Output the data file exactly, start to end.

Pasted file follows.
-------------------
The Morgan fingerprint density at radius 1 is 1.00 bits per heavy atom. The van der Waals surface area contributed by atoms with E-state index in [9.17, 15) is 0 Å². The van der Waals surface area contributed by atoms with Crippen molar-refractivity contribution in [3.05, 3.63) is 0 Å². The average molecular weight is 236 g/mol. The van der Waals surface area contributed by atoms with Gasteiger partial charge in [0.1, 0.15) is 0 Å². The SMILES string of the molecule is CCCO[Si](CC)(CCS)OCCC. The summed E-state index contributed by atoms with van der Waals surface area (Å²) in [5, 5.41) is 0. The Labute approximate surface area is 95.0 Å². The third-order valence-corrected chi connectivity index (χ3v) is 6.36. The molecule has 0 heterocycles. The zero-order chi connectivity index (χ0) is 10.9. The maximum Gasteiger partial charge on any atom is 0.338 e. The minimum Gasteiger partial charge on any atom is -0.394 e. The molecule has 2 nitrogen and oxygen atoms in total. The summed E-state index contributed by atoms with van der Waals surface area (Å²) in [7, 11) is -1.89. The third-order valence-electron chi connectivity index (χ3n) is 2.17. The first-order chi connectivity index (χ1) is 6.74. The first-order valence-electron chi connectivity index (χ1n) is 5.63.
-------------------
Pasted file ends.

The Morgan fingerprint density at radius 1 is 1.00 bits per heavy atom. The van der Waals surface area contributed by atoms with E-state index in [9.17, 15) is 0 Å². The van der Waals surface area contributed by atoms with Crippen molar-refractivity contribution in [3.05, 3.63) is 0 Å². The average molecular weight is 236 g/mol. The van der Waals surface area contributed by atoms with Gasteiger partial charge in [0.1, 0.15) is 0 Å². The SMILES string of the molecule is CCCO[Si](CC)(CCS)OCCC. The summed E-state index contributed by atoms with van der Waals surface area (Å²) in [5, 5.41) is 0. The Labute approximate surface area is 95.0 Å². The third-order valence-corrected chi connectivity index (χ3v) is 6.36. The molecule has 0 heterocycles. The zero-order chi connectivity index (χ0) is 10.9. The maximum Gasteiger partial charge on any atom is 0.338 e. The minimum Gasteiger partial charge on any atom is -0.394 e. The molecule has 2 nitrogen and oxygen atoms in total. The summed E-state index contributed by atoms with van der Waals surface area (Å²) in [7, 11) is -1.89. The third-order valence-electron chi connectivity index (χ3n) is 2.17. The first-order chi connectivity index (χ1) is 6.74. The first-order valence-electron chi connectivity index (χ1n) is 5.63.